5 things to know about the first Black woman to run for U.S. president who has died at 92

Mildred Europa Taylor December 28, 2022
Charlene Mitchell in 1968, when she was chosen as the Communist Party’s candidate for president. Credit... Gene Kappock/New York Daily News, via Getty Images

Until 1920 when Congress ratified the 19th Amendment, women didn’t have the right to vote in the U.S. Even after 1920, Black women were still barred from the polls in many states. Some Black female suffragists then joined the suffrage movement, and in the century that followed, they fought for the rights of their fellow women to vote in the midst of discrimination and racism. Then came the gallant Black female presidential candidates. 

Before Shirley Chisholm, 38-year-old Charlene Mitchell of Ohio was the first Black woman to run for president in 1968. She entered the 1968 presidential race on the Communist Party ticket with her running mate being Michael Zagarell, the party’s national youth director.

Her campaign focused on poverty and civil rights but she failed to make it as many states at the time did not allow communists on the ballot. At the end of the day, she appeared on the ballot in two states, receiving just 1,075 votes. Being Black and female also didn’t get her the votes.

Five decades after making history, Mitchell passed away in a nursing home in Manhattan on December 14, 2022. She was 92. Here are five things to know about the Black woman communist candidate:

She was already an activist in her teens

Born on June 8, 1930, in Cincinnati to parents who were part of the migrations of southern Blacks to northern cities in the 20th century, Mitchell was a leader of a protest against segregation at a cinema on Chicago’s North Side while she was in her teens. She and her family had at the time moved to Chicago. The cinema demanded Black patrons to sit in the balcony. But in the 1940s, Mitchell, alongside some Black and white students,  switched places while attending a matinee, bringing an end to the racist policy.

She joined the youth branch of the Communist Party at 13

Mitchell joined the youth branch of the Communist Party and became a full party member in 1946 before studying at Theodore Herzl Junior College (now Malcolm X College) in Chicago. She once said in an interview that she joined the Communist Party because she fell in love with the Communist Manifesto. In the early 1950s when she moved to Los Angeles, she founded an all-Black chapter called the Che-Lumumba Club, which she named after Cuba’s revolutionary hero Che Guevara and Congolese leader Patrice Lumumba.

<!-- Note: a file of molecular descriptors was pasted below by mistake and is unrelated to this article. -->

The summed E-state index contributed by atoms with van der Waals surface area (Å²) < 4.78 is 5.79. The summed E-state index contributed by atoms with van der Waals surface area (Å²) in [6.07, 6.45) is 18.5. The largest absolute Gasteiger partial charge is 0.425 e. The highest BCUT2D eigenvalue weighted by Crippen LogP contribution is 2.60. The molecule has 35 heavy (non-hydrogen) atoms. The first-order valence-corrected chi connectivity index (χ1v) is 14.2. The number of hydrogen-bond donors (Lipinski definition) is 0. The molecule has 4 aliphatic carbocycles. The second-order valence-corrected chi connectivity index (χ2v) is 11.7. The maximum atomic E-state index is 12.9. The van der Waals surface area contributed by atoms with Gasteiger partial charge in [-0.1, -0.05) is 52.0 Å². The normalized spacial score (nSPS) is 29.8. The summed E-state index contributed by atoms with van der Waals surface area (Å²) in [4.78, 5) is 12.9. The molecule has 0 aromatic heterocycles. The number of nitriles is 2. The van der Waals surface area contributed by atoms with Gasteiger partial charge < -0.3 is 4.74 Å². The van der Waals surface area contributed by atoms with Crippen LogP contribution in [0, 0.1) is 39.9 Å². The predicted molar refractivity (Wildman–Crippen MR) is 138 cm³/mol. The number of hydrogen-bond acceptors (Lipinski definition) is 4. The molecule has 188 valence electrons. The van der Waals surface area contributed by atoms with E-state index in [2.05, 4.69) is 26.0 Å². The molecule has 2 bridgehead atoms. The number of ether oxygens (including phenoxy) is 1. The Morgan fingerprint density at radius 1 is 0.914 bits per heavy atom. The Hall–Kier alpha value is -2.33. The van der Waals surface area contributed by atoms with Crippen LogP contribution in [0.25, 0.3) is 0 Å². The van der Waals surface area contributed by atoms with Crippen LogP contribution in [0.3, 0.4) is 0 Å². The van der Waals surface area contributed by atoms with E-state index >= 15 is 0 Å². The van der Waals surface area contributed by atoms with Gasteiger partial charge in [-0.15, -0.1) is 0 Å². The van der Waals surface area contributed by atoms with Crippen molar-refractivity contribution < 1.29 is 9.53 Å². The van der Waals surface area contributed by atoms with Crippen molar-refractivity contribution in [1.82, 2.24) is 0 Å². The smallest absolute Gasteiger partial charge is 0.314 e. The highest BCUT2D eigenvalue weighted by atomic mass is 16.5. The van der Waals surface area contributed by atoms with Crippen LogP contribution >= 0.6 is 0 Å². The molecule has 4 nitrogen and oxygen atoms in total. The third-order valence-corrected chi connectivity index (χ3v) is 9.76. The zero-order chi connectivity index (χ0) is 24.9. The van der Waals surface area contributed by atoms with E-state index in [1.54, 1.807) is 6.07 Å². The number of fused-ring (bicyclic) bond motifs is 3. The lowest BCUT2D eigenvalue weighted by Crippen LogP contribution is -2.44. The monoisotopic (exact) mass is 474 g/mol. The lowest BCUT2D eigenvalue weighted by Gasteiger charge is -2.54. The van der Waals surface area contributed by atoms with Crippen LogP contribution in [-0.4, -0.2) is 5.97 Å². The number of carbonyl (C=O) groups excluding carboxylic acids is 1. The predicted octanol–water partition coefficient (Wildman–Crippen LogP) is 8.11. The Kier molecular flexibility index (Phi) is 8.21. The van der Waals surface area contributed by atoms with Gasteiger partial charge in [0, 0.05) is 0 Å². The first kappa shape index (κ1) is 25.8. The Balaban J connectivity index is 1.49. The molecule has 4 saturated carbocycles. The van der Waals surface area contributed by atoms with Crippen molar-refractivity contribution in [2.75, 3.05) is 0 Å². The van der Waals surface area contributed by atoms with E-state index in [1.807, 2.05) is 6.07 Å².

She led battle to free Angela Davis

In 1970 when activist Angela Davis was arrested for providing weapons used in the killing of a judge in Northern California’s Marin County, Mitchell led her defense committee. Davis said she did not know the weapons would be used in an attack. In 1972, she was acquitted largely thanks to the work of Mitchell. Mitchell went on to found the National Alliance Against Racist and Political Repression, a group that focused on issues about police brutality and the legal system, according to The New York Times.

Mitchell also helped in the acquittal of Joan Little, a Black woman inmate in North Carolina who was accused of murdering a prison guard who sexually assaulted her. When the Wilmington 10, a group of nine Black men and one woman were accused of arson and conspiracy in 1971, Mitchell also lobbied on behalf of the group.

She helped get Nelson Mandela released from prison

Mitchell protested the apartheid system in South Africa in the 1970s and with the Communist Party, she led rallies that helped see to it that Mandela and other members of his African National Congress were released from prison. She visited Mandela after his release in 1990 and was present when he became president in 1994. It was during this period that Mitchell left the Communist Party over concerns that it was dwelling more on class issues instead of paying attention to racial issues. Still a committed socialist, she went ahead to help found the Committees of Correspondence for Democracy and Socialism. She would work with the American Federation of State, County and Municipal Employees until 2005.

She is survived by two brothers and a son

Mitchell’s marriages to Bill Mitchell and Michael Welch ended in divorce. She is survived by two brothers, Deacon Alexander and Mike Wolfson, along with her son.

Last Edited by:Mildred Europa Taylor Updated: December 28, 2022


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